I cannot deny it.  I have not bartered or traded anything in about 20 years.  The last thing I bartered was wen I was in business for myself, and my customer was an outdoor outfittter type of retail establishment and I bartered a Solstace Jacket, Eureka four man tent, and a new sleeping bag for several hours of computer networking service to help them get their then new computerized point of sale system up and running.  It was almost 20 years ago.  I still have the jacket, tent, and sleeping bag.  I still use them.   Best deal I had gotten in a LONG time, to this day.

However, as kids, we bartered and traded all the time, and we didn’t even know what we were doing.  We just did it because we wanted what our friends had, and they might have wanted what we had.  What we didn’t know is that we were engaging in one of the oldest forms of trade and currency.  As we got older, barter and trade fade to work and purchase.  It is the natural progression of things.  However, barter in my opinion is a lost art.  In my opinion, people do not even know it exists anymore outside of owning your own small business or the survivalist circle.  While that may not be necessarily true, I am sure if  the lay person had to negotiate and barter for something, a more savvy person could take advantage of them.  It s the way of the world.

There has been quite a bit written about barter in the survivalist circle.  You can look it up after reading this post if you wish.  Wikipedia defines barter as:

Barter is a method of exchange by which goods or services are directly exchanged for other goods or services without using a medium of exchange, such as money.[1] It is usually bilateral, but may be multilateral, and usually exists parallel to monetary systems in most developed countries, though to a very limited extent. Barter usually replaces money as the method of exchange in times of monetary crisis, such as when the currency may be either unstable (e.g., hyperinflation or deflationary spiral) or simply unavailable for conducting commerce.”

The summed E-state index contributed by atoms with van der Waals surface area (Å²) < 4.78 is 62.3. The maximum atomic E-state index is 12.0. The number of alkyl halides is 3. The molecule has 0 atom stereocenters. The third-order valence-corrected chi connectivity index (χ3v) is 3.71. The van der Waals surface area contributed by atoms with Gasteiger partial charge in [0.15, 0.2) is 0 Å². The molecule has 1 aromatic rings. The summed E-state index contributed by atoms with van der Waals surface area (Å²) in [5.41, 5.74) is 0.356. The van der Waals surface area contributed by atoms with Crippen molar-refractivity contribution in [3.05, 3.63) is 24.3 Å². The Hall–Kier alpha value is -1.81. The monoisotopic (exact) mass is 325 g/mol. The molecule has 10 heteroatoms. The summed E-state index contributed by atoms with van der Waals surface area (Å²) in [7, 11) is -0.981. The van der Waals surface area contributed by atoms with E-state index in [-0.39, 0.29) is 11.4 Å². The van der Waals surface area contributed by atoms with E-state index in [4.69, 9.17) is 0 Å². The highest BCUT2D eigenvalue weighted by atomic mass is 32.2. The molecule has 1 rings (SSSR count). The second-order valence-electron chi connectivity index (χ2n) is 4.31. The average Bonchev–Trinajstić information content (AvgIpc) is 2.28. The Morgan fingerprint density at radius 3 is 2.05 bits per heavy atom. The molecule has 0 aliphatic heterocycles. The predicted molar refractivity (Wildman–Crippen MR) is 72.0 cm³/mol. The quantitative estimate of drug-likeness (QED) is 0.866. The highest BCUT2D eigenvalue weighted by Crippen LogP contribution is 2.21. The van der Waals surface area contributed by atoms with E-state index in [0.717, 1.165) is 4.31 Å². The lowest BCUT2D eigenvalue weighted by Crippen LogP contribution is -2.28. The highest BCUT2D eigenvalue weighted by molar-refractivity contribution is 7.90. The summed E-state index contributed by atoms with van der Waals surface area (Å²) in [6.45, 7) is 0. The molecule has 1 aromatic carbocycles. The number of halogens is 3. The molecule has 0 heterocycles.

Pretty compelling definition by Wikipedia, wouldn’t you agree?  I think the definition applies perfectly to the mindset of the survivalist.

To me, bartering is not unlike the skill of selling.  You may have marketable skills (services) or products that you need to pitch and sell others on in order to receive the products and services that you need to survive in a post SHTF or TEOTWAWKI.  TEOTWAWKI is not a term I use a lot, because I am not sure how realistic it will be in our lifetime.  Call me naive, stupid, or whatever, but I see short term and long term SHTF’s changing our lifestyles first, such as hyperinflation, etc. preventing people from affording milk, bread, or the basics.  While a little off topic here, I am going to try to make the point that the selling of your marketable goods whether service based or product based will be essential.  If someone has a need or might have a need, you will have to present them with the benefits of your product or services and get a positive response to provide them with what they need so you can get what you need.  I urge many readers of this blog to familiarize themselves with selling and negotiation tactics.  I urge this because in a suburban or urban survival situation there will be a LOT of unemployed skilled sales people negotiating what they have for what you may have.  Being able to negotiate to get the most value for you and your family should you have to resort to bartering to survive.